Best Audience: Women and men who want to learn more about the practical application of Ayurvedic principles to daily life as well as those who enjoy Spiritual Memoirs
Early through my perimenopausal experience, I sought a connection to women who’d found a healthy, balanced way to get through the craziness The Change brought to their lives. Bri. Maya Tiwari’s The Path of Practice: A Woman’s Book of Ayurvedic Healing offered me ideas for how i could make my own passage easier by applying some of the principles of Ayurveda to my own life.
My own story is far less dramatic than Tiwari’s. Even so, her experiences offered me both some insights into my own struggles and an opportunity to heal some of the wounds and diseases I’d picked up through the first half of my life. I loved her strong and abiding connection to the Spiritual practices of her ancestors. The energy of that deep connection carried through her story and into the exercises and practices she offers.
For a Westerner like myself with very little understanding of the Ayurveda system, Tiwari does an excellent job of explaining what I really needed to know so I could make good choices about what to try or not try. She offered a sound Spiritual grounding without prescribing practices that felt like religion for working with the sub- and unconscious forces that shape our lives. Although her work is primarily intended to help women, men who want to explore their own feminine side or who want to support and nurture the women in their lives would benefit from Tiwari’s The Path of Practice.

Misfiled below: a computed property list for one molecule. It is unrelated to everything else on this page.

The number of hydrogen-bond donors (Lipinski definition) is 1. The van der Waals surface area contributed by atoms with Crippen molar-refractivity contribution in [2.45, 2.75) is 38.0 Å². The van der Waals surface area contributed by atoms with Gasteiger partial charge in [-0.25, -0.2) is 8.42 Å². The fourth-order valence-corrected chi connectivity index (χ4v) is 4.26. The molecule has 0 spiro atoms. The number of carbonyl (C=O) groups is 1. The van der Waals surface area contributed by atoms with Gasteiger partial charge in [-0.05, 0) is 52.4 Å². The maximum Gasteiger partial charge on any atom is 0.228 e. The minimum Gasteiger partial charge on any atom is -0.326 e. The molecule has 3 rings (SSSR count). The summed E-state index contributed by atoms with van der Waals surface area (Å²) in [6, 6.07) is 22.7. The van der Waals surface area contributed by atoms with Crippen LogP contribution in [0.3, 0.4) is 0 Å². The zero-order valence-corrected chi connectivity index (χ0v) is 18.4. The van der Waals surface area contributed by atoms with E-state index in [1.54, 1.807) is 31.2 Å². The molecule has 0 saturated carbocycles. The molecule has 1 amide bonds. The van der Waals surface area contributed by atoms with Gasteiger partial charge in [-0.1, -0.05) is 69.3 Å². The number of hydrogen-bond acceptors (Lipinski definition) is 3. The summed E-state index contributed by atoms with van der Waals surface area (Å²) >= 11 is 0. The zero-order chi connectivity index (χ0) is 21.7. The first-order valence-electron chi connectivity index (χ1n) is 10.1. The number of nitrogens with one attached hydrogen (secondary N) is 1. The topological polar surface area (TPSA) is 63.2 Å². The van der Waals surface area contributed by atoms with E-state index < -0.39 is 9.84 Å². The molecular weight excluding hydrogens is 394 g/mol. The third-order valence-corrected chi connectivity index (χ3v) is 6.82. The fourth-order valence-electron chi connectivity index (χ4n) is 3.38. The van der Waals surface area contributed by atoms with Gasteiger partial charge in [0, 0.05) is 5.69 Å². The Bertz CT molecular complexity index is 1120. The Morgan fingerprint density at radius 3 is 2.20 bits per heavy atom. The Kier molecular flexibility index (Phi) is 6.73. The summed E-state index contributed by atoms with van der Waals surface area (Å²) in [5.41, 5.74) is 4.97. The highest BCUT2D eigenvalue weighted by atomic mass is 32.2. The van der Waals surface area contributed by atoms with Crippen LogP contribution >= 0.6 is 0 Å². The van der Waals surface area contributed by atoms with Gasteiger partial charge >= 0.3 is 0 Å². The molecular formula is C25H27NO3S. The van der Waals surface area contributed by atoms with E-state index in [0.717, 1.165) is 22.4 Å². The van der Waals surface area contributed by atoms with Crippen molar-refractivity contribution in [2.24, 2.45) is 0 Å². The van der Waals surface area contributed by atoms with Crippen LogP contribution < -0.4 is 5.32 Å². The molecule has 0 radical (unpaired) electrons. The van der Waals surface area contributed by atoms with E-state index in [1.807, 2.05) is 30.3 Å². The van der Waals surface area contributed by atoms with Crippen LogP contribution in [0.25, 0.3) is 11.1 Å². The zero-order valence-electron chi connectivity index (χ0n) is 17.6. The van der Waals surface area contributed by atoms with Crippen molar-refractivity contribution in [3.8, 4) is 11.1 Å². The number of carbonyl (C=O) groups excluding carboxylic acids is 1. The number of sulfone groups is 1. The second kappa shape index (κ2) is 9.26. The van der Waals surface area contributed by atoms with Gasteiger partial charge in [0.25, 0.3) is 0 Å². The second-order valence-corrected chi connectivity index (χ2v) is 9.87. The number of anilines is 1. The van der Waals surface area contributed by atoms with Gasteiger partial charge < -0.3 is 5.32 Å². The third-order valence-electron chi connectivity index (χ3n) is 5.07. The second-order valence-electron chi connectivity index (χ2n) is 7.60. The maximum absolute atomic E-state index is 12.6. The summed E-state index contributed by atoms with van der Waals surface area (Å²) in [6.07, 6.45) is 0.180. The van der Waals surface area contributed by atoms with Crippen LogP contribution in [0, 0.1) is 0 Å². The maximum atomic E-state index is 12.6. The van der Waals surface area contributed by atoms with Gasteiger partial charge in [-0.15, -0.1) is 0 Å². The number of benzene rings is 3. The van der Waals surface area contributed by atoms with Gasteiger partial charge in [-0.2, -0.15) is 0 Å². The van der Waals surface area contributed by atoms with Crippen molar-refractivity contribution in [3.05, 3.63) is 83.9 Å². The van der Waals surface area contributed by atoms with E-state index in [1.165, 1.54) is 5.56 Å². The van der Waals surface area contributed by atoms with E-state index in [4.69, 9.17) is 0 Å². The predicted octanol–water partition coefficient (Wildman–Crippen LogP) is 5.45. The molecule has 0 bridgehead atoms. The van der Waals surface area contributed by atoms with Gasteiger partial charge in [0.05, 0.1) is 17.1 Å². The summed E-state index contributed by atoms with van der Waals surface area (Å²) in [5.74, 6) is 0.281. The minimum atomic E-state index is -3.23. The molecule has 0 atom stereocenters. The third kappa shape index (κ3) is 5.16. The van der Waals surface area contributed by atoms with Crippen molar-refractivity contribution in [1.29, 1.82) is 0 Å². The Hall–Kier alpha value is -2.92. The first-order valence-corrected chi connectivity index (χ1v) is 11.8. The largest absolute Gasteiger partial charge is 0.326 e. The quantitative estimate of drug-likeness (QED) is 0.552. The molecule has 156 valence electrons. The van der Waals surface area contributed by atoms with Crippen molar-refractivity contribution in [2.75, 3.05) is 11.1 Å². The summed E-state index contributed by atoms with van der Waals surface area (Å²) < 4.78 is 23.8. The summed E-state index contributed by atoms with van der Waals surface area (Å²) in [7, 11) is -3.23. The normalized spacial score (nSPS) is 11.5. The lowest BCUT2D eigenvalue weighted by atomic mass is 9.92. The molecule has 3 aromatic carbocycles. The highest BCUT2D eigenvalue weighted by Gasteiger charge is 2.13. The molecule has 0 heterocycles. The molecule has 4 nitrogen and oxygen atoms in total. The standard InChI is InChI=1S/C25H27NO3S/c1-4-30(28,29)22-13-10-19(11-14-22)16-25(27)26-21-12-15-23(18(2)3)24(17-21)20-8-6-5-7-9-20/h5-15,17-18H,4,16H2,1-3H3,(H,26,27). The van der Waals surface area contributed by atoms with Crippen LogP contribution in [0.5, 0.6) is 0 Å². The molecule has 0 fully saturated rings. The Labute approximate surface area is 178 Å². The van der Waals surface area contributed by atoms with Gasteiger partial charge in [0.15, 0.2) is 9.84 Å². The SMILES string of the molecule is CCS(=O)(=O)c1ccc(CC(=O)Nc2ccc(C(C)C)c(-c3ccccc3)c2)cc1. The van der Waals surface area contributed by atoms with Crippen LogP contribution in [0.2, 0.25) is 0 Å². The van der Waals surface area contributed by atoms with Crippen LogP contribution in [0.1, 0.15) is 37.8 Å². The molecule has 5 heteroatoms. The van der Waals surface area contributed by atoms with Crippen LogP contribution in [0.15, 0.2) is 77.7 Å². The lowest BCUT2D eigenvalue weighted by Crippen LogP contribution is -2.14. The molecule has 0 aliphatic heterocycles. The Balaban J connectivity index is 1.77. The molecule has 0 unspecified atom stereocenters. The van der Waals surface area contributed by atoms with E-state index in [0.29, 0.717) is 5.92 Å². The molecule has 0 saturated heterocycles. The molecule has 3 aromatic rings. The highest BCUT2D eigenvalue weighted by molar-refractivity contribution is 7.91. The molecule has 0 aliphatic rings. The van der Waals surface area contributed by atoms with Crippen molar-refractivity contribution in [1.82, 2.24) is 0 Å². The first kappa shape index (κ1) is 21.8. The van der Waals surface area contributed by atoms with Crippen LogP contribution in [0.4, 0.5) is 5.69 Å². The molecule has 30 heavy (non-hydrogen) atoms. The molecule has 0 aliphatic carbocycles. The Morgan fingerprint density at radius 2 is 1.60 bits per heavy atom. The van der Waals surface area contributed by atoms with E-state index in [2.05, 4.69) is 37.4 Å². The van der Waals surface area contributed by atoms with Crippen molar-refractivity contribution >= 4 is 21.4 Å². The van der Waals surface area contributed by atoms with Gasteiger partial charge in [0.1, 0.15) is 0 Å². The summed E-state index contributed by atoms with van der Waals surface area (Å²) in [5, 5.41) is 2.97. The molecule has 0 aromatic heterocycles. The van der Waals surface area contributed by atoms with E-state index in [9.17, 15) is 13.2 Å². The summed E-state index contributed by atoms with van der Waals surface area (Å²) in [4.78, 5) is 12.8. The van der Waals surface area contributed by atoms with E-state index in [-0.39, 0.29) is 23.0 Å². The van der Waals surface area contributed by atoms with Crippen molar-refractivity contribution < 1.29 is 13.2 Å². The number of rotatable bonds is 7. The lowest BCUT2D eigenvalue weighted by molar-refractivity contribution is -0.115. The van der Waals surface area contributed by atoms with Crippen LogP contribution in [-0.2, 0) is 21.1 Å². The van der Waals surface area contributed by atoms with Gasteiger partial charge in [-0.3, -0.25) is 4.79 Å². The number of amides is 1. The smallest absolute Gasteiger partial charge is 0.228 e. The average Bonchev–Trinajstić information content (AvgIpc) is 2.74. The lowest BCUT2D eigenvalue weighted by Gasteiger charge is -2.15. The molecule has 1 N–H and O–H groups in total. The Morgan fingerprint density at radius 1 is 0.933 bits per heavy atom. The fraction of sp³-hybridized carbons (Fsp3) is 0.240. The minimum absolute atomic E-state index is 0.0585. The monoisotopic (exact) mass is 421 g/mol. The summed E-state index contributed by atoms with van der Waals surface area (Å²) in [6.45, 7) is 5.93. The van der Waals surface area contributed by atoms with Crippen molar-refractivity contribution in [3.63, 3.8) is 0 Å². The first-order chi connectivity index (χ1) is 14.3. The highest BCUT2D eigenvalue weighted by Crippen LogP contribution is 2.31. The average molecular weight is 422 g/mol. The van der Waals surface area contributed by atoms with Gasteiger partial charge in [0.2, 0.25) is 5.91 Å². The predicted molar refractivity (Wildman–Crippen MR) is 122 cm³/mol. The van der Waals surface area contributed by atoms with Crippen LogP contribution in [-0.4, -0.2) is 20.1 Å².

My greatest frustration with The Path of Practice was that for a Kapha-Vatta type such as myself, I often found her diet and nutritional suggestions challenging to incorporate in my life. Some of her suggestions contradicted those of my Acupuncturist and TCM practitioner at that time in my life. Part of the path of the Western Woman is in reclaiming ownership of our health and well-being; Tiwari offers many opportunities to help us do so without insisting that we follow all her advice without question. For me, that meant choosing the practices that fit and setting the others aside for the future. I recommend you give The Path of Practice: A Woman’s Book of Ayurvedic Healing a try with that idea in mind as well.
Bottom Line: The Path of Practice: A Woman’s Book of Ayurvedic Healing has earned a permanent place on my bookshelf.
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